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Federal Income Taxation

L6256

Professor Chirelstein

Time allowed: 3 hours.

Instructions: This is a limited open-book examination. You may bring with you to the
examination room your Code and Regulations volume, but nothing else.

The examination consists of eight equally weighted short-answer/short-essay questions. Answer
each question with an appropriate explanation. BUT, do not write more than one or two brief
(and legible) paragraphs on any question. Maybe not even that much....maybe just a sentence,
maybe just a number. If you finish early, good!

IF YOU ARE A CANDIDATE FOR GRADUATION IN MAY 1999, PLEASE WRITE
“CANDIDATE FOR GRADUATION” ON THE FACE OF YOUR EXAMINATION
BOOKLET.

1. Last year Ursula won $1,000 playing the horses but lost $600 shooting craps in an Atlantic
City casino. Also last year, Ursula sold her diamond ring for $600 more than it cost her but sold
her fur coat for $1,000 less than it cost her. As a consequence of all this, Ursula’s accountant
tells Ursula that $1,000 must be added to her gross income for the year. Is the accountant right?
Explain (briefly).

2. Suppose Father buys stock for $1,000, retains a right to receive the dividends for 10 years,
and gives the remainder to Daughter. Assume the present value of Father’s retained dividend
right is $600. § 167(e)(1)* was added to the Code in 1989 at the Treasury’s insistence to deal
with a significant tax “problem” arising out of the arrangement just illustrated (and certain
similar arrangements). What “problem” might the Treasury have been concerned about?

*[In case you have forgotten to bring your Code volume, §167(e)(1) reads as follows:
“(e) Certain term interests not depreciable –
(1) In general. – No depreciation deduction shall be allowed under this section
(and no depreciation or amortization deduction shall be allowed under any other
provision of this subtitle) to the taxpayer for any term interest in property for any
period during which the remainder interest in such property is held (directly or
indirectly) by a related person.”]

“My object.000. drawing the entire purchase price from his own resources.000. if any.” Would N’s proposal meet his declared objective? 6. This year Rupert sold the land to another investor subject to the unpaid mortgage principal. Rupert has made mortgage principal payments of $15.000 from the tenant. Do.000. the mortgage being non-recourse. XYZ Insurance Co.000 payments are treated differently. Rents having fallen. “is to make sure that the tax law is strictly neutral in its effect on a person’s decision to get married. XYZ would like to advertise (truthfully) that any and all recoveries under the policy will be exempt from federal income tax.000 which the issuing company had a right to call (that is. the tenant offered to pay Miriam $10. Later Rupert mortgaged the land for $75. among other things. that the returns were prepared by a certified public accountant). the bond issuer in fact exercised its call privilege and has paid Miriam $110.000 if she would agree to cancel the lease. Congressman N asserts that the way to solve the problem is simply to compute the tax on half of a married couple’s income and then double the amount so computed. he points out. Can it do so? 4.000 bond premium will be a long-term capital gain. How much gain or loss. The result. now $60. Interest rates having fallen this year. redeem) at any time prior to maturity for a premium of $10.000. The so-called marriage penalty is very much in the news these days. Some years ago Rupert bought a large tract of undeveloped land for $100. At the same time Miriam leased certain real property she owns to a commercial tenant. but the $10.3.” N declares (usually to wild applause).000 received on the lease cancellation will be ordinary income. will Rupert recognize on the sale? 5. Miriam did agree and has received $10. Miriam asks you to explain why the two $10. . Miriam bought a bond some time ago for $100.000 in exchange for the bond. Miriam’s accountant now tells her that the $10. which promptly vacated the leased premises.000.000. wants to offer a new type of insurance policy under which an individual will be insured for x% of any federal or New York State income tax deficiency found to be due following an audit of the individual’s tax returns by either the IRS or the State tax authorities (provided. and received cash from the buyer in the amount of $65. will then be equal to the sum of the two taxes that each of the spouses would pay if single and the “penalty” will disappear.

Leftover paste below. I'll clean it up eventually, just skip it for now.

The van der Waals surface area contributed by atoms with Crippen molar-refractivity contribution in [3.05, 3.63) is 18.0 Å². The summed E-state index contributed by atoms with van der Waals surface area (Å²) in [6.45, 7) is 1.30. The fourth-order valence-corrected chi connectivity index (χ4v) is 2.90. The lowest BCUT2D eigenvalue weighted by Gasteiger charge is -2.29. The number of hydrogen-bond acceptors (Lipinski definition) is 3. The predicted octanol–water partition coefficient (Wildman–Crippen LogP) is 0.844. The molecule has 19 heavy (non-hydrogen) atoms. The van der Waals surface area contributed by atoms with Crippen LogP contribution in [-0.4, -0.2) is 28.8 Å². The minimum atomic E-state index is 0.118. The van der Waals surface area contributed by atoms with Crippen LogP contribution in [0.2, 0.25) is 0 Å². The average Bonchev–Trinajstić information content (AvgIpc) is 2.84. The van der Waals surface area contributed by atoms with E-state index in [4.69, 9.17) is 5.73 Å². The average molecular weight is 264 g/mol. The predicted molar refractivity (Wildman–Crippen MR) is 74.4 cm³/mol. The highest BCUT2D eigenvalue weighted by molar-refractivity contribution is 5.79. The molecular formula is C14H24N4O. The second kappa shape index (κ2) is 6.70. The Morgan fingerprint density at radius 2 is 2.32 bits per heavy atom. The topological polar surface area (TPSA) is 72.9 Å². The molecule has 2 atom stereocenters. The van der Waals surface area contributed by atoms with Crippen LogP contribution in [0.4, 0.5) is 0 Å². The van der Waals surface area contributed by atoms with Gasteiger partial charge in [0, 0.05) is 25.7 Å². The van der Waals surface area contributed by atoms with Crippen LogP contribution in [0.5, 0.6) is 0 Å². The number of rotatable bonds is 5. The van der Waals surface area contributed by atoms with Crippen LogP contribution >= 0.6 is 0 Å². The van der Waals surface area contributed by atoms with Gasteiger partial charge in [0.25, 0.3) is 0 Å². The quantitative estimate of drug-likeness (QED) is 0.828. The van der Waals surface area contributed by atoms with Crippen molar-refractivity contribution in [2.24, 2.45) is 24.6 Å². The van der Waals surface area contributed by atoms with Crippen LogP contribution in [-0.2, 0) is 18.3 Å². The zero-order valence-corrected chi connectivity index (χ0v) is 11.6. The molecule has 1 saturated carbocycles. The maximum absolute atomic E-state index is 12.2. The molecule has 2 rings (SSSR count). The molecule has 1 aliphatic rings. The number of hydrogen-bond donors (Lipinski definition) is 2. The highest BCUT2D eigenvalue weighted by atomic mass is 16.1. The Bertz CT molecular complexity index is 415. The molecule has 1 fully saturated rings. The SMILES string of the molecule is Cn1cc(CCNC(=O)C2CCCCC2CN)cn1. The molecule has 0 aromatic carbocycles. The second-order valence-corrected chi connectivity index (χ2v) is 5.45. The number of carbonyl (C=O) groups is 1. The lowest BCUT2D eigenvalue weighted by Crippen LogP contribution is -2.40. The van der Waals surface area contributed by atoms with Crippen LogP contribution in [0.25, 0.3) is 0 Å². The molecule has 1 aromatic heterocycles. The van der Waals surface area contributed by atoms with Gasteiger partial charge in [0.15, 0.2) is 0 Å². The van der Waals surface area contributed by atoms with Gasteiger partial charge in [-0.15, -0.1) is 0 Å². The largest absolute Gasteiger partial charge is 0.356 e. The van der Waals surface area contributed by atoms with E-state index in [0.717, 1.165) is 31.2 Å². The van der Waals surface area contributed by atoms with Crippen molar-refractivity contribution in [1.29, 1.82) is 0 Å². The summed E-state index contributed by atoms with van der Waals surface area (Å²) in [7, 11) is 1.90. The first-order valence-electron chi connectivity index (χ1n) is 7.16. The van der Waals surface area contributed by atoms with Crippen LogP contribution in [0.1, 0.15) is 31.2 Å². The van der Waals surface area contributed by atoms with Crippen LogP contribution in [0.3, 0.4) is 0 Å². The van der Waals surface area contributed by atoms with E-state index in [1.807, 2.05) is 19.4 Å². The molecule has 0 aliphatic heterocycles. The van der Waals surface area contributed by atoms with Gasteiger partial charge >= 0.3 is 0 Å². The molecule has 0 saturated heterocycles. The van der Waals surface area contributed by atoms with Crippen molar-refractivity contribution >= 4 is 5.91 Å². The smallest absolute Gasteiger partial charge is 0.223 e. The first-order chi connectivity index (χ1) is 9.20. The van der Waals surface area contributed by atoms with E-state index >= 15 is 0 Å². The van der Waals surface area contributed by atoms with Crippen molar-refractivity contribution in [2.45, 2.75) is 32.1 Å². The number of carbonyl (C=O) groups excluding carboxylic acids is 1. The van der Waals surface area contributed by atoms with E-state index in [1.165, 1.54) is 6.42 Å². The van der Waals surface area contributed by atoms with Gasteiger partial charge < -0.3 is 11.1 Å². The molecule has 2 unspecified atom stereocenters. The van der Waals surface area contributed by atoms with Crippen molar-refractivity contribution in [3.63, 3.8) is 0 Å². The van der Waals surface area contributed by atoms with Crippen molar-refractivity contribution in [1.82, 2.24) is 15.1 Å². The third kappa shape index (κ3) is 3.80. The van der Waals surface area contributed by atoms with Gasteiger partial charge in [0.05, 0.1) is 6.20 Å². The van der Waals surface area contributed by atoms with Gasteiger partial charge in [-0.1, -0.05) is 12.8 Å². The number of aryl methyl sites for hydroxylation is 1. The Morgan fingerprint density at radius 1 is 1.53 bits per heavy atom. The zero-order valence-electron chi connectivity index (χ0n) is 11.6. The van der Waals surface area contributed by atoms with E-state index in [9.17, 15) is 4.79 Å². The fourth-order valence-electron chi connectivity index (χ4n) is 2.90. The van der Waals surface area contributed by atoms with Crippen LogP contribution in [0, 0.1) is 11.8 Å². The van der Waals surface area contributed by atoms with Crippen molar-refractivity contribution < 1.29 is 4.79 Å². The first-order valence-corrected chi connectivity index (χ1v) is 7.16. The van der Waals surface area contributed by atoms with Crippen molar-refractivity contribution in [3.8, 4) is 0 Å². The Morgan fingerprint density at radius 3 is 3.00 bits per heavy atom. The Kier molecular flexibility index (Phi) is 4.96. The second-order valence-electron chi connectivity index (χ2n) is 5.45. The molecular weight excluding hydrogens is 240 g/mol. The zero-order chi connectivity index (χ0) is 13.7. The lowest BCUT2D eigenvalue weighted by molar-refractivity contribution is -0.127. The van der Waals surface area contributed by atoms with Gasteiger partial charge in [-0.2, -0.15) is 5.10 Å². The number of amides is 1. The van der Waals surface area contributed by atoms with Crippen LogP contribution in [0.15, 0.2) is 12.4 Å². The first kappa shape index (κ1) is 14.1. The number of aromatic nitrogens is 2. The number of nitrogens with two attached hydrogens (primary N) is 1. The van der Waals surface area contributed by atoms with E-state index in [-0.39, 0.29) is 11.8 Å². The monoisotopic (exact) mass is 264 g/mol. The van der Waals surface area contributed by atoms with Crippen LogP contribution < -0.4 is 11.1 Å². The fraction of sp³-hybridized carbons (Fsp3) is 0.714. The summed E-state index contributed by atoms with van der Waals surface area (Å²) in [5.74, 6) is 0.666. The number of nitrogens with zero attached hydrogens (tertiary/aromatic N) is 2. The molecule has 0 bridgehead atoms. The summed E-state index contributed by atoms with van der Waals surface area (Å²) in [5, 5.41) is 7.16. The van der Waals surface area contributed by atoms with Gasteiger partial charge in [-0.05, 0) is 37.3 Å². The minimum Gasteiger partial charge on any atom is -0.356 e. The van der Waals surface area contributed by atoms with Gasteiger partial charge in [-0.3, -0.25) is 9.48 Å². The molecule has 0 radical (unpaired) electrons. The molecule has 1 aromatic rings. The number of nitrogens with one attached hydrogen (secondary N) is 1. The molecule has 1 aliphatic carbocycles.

Must Baxter include the reimbursement in his gross income? Explain (briefly).200. GM bought the house from Gerald for $100. however. ********** . Gerald until recently was employed by General Motors as a sales manager. Gerald bought his house for $100. Baxter makes the trip and the interview takes place. GM finally managed to sell the house for only $75. The firm does. Gerald’s 5-year employment contract obligated GM to purchase Gerald’s personal residence for an amount not less than Gerald’s cost for such residence in the event that GM should decide to let Gerald go at the end of the 5-year term. and pursuant to its contract obligation. And that is just what GM decided.000. having listed the house with a real estate broker for more than a year. assuming Gerald wished to move elsewhere. Prices then fell still further and. but the firm decides not to offer Baxter a job. How should Gerald and GM report these events for tax purposes? 8. Baxter is a second-year law student at NYU Law School.000 but the best offer Gerald (who was eager to relocate) could get for it on the market was $90. A San Francisco law firm offers to fly Baxter out to San Francisco for the purpose of a job interview.000.7. reimburse Baxter’s transportation costs – air fare and taxis – in the amount of $1. Accordingly.000.